Home ownership should no longer be seen as a long-term financial investment, Housing Minister Grant Shapps has declared.
Calling for a new era of stability, he said it was “horrendous” that house price growth had so outstripped earnings since the 1990s.
In an interview with The Observer, he suggested the Government could help to limit further price rises by encouraging the building of more homes.
He also apparently spoke of a “rational” market in which house prices fell in real terms, by increasing by less than earnings.
His comments will please would-be home owners who have been priced out of the market by the recent decade-long boom but may alarm people who have already invested in property.
“This government absolutely supports peoples’ aspiration to own a home,” he said. “But we also believe that (property) should be primarily thought of as a place to be your home.”
Mr Shapps, a Tory minister, described the enormous rise in prices between 1997 and 2007 as a “crazy period” which had left many younger people struggling to buy a home.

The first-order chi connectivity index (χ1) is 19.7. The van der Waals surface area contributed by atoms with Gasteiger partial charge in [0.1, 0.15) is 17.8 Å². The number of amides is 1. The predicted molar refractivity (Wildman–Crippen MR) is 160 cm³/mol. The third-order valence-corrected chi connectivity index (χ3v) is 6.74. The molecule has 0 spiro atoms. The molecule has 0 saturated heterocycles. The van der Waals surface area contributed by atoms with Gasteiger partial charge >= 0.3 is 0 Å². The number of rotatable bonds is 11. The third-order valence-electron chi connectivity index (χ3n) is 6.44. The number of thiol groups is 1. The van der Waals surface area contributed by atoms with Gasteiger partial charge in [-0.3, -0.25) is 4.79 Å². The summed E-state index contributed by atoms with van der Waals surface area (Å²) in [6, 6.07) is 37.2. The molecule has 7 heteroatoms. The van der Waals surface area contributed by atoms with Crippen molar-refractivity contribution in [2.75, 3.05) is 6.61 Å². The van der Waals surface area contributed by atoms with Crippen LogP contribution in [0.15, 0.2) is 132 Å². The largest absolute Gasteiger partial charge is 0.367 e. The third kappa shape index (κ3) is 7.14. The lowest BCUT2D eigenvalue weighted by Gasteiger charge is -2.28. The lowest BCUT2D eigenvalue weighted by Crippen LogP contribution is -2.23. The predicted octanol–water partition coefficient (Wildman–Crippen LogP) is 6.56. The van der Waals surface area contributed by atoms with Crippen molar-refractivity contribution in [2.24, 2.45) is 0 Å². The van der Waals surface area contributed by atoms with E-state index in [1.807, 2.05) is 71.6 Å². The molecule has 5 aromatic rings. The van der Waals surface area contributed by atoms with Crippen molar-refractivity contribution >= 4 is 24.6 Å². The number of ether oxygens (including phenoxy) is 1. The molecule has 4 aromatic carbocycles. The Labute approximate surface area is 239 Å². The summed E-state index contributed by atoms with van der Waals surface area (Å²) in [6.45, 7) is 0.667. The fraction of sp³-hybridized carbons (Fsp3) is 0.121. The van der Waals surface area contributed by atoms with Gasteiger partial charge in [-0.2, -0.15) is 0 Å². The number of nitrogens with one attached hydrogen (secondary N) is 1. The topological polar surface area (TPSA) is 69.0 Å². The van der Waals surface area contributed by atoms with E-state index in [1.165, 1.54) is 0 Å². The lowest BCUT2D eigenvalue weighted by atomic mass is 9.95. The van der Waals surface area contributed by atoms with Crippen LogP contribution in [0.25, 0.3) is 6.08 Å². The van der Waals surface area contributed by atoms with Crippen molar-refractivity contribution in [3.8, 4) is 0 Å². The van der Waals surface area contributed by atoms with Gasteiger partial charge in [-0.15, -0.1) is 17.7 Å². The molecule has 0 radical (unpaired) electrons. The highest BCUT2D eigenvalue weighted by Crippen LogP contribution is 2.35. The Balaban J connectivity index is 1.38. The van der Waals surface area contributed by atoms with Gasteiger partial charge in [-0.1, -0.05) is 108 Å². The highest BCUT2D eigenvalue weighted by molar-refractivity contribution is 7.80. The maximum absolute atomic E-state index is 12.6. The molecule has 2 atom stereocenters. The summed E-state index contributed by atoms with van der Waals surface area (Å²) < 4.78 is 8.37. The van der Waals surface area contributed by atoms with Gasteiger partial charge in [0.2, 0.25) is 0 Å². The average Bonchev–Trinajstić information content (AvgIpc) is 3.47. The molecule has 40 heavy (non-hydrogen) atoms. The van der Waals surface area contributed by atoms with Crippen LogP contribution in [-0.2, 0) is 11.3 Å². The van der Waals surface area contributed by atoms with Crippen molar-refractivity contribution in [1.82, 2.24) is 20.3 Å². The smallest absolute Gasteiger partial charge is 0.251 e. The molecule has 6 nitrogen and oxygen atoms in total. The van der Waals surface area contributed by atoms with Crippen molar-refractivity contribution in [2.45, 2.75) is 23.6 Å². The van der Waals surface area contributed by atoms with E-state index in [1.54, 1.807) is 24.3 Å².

“I think it is horrendous that a first-time buyer would need to be 36 on average if they do not have the support of mum and dad,” he said. “The main thing everyone requires for their subsistence is a roof over their head and when that basic human need becomes too expensive for average citizens to afford, something is out of kilter. I think the answer is house-price stability.”
Liberal Democrat peer Lord Oakeshott said high house prices were a “curse for the young” and called for greater acceptance of renting.
“We must end our unhealthy British obsession with owner occupation for all,” he said. “We should make long-term renting, both fully commercial and in the social-housing sector, a flexible and accessible option as in Germany and Switzerland.”